A couple of times, unwelcome people came into the counter-protesting crowd to take photos or video, and were quickly surrounded by an angry crowd and pelted with water bottles and debris. Shouts of “you little white b-” were directed at a blond woman; a man yelled “Get out of here, this is our town” through a bullhorn to others.

Some wearing lucha libre masks and some with bandannas obscuring their faces, counter-protesters tried to get close to the SOS demonstrators by cutting down side streets leading to Slauson, and were angry when the cops were already there. Others manned the front lines with signs depicting Arnold Schwarzenegger as a Nazi, chanting “Minutemen! Resist! They’re the real terrorists.”

Toward the end of the counter-demonstration, those protesters raised the Mexican flag on the pole in front of the U.S. Post Office. Don Silva of SOS said one woman with his group was assaulted while trying to move through the opposition crowd, and some of their cars had tires slashed and were vandalized.

Maywood, regardless of its demographics, is still within the United States of America, and still falls under the laws of this country. Lobby against those laws if you feel they’re unfair; that’s the beauty of our system.

But when you have virulent protests that include a pre-teen boy yelling “f- that white b-” at a passing fair-skinned woman - me - something is seriously wrong. Especially when it comes from the side holding a banner that proclaimed “Say NO to racism.”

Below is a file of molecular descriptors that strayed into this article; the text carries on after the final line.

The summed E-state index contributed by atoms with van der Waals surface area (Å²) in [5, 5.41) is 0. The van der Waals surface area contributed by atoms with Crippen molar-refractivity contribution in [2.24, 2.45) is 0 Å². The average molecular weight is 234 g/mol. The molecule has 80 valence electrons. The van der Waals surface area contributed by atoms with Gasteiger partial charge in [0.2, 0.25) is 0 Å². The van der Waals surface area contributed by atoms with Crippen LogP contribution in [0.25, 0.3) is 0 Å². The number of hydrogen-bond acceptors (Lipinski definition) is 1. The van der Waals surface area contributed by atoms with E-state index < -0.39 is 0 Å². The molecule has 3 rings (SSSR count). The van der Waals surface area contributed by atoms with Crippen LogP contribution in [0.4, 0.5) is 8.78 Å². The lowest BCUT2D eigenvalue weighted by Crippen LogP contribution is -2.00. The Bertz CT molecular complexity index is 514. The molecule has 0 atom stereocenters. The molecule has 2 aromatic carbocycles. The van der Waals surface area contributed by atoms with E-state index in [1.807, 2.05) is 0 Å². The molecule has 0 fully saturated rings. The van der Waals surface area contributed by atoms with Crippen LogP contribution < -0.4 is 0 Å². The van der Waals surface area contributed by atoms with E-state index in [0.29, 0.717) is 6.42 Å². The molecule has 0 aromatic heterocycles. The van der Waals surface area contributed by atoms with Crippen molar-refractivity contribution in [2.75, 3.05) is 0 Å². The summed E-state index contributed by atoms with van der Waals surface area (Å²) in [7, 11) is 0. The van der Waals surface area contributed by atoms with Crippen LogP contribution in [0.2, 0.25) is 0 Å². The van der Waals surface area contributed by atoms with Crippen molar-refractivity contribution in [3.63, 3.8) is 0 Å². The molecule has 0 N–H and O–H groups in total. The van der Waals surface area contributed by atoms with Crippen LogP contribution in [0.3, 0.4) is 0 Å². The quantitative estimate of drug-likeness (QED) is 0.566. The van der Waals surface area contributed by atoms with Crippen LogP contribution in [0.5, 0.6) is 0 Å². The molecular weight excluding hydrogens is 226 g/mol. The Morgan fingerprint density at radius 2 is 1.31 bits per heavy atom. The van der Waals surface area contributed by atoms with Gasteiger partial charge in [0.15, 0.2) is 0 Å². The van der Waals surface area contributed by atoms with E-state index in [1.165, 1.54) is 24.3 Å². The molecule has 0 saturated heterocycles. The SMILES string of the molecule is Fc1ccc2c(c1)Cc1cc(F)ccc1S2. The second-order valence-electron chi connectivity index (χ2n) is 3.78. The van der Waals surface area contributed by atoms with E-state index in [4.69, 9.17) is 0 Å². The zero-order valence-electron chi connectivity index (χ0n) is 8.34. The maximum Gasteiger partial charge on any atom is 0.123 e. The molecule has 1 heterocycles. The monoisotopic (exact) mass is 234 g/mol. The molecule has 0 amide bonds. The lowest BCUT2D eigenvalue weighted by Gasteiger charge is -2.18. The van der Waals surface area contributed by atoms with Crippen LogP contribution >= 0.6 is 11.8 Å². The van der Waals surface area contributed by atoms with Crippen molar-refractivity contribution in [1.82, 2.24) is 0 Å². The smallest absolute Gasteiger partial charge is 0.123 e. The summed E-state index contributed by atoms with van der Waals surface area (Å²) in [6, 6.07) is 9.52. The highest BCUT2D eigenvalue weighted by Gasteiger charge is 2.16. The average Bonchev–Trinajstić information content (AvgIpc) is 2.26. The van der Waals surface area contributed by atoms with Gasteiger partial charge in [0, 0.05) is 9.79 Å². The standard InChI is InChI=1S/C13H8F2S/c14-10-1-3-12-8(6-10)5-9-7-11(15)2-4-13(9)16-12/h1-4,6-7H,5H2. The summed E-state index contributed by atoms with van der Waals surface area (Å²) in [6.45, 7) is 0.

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Herald Today

MIAMI - Sen. Edward Kennedy, one of the authors of a landmark Senate immigration bill, urged President Bush on Tuesday to become “more engaged, more involved” in pushing for comprehensive immigration reform - or millions of undocumented immigrants will fail to win legal status.

The Massachusetts Democrat’s remarks during a telephone press briefing marked the first step in a renewed push by immigration reform advocates to persuade Congress to act on stalled immigration reform legislation before the November elections.

Meanwhile, immigrant rights activists announced a new round of pro-legalization rallies and marches timed to coincide with the end of the congressional recess after Labor Day weekend.

A big rally was announced for Washington, D.C., on Thursday, and a march is being planned for downtown Miami on Sunday, though the event could be postponed because of Hurricane Ernesto.

Carlos Pereira, executive director of the Miami-based Immigrant Orientation Center - Centro de Orientacion del Inmigrante - said South Florida advocates plan to meet tonight to decide if the march can still be held Sunday.

“It depends on what happens with Ernesto,” Pereira said Tuesday as the storm approached.

In his briefing, Kennedy said immigration advocates fear that if Bush does not become more personally involved in the issue, pending bills in Congress will die and lawmakers may have to start all over again next year.